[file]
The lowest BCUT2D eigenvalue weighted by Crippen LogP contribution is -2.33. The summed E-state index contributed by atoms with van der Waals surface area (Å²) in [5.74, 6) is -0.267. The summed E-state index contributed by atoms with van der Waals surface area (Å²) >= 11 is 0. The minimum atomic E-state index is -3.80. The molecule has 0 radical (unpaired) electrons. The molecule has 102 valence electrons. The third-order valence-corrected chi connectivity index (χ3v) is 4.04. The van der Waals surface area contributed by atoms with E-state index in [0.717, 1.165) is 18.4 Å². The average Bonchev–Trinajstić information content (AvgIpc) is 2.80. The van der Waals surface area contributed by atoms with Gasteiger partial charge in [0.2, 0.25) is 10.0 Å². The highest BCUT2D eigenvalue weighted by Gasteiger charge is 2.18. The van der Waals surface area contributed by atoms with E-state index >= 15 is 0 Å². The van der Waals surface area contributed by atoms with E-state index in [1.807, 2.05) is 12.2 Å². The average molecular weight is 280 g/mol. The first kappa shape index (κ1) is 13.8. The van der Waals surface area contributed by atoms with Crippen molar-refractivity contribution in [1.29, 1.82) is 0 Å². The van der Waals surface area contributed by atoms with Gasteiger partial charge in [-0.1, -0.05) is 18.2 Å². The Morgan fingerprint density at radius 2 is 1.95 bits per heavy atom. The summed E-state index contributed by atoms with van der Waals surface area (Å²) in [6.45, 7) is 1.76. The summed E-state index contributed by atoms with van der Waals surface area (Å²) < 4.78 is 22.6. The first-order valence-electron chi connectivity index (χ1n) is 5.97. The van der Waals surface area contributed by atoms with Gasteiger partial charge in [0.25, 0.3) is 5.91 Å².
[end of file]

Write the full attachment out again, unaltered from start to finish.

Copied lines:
The lowest BCUT2D eigenvalue weighted by Crippen LogP contribution is -2.33. The summed E-state index contributed by atoms with van der Waals surface area (Å²) in [5.74, 6) is -0.267. The summed E-state index contributed by atoms with van der Waals surface area (Å²) >= 11 is 0. The minimum atomic E-state index is -3.80. The molecule has 0 radical (unpaired) electrons. The molecule has 102 valence electrons. The third-order valence-corrected chi connectivity index (χ3v) is 4.04. The van der Waals surface area contributed by atoms with E-state index in [0.717, 1.165) is 18.4 Å². The average Bonchev–Trinajstić information content (AvgIpc) is 2.80. The van der Waals surface area contributed by atoms with Gasteiger partial charge in [0.2, 0.25) is 10.0 Å². The highest BCUT2D eigenvalue weighted by Gasteiger charge is 2.18. The van der Waals surface area contributed by atoms with E-state index >= 15 is 0 Å². The van der Waals surface area contributed by atoms with E-state index in [1.807, 2.05) is 12.2 Å². The average molecular weight is 280 g/mol. The first kappa shape index (κ1) is 13.8. The van der Waals surface area contributed by atoms with Crippen molar-refractivity contribution in [1.29, 1.82) is 0 Å². The van der Waals surface area contributed by atoms with Gasteiger partial charge in [-0.1, -0.05) is 18.2 Å². The Morgan fingerprint density at radius 2 is 1.95 bits per heavy atom. The summed E-state index contributed by atoms with van der Waals surface area (Å²) in [6.45, 7) is 1.76. The summed E-state index contributed by atoms with van der Waals surface area (Å²) < 4.78 is 22.6. The first-order valence-electron chi connectivity index (χ1n) is 5.97. The van der Waals surface area contributed by atoms with Gasteiger partial charge in [0.25, 0.3) is 5.91 Å².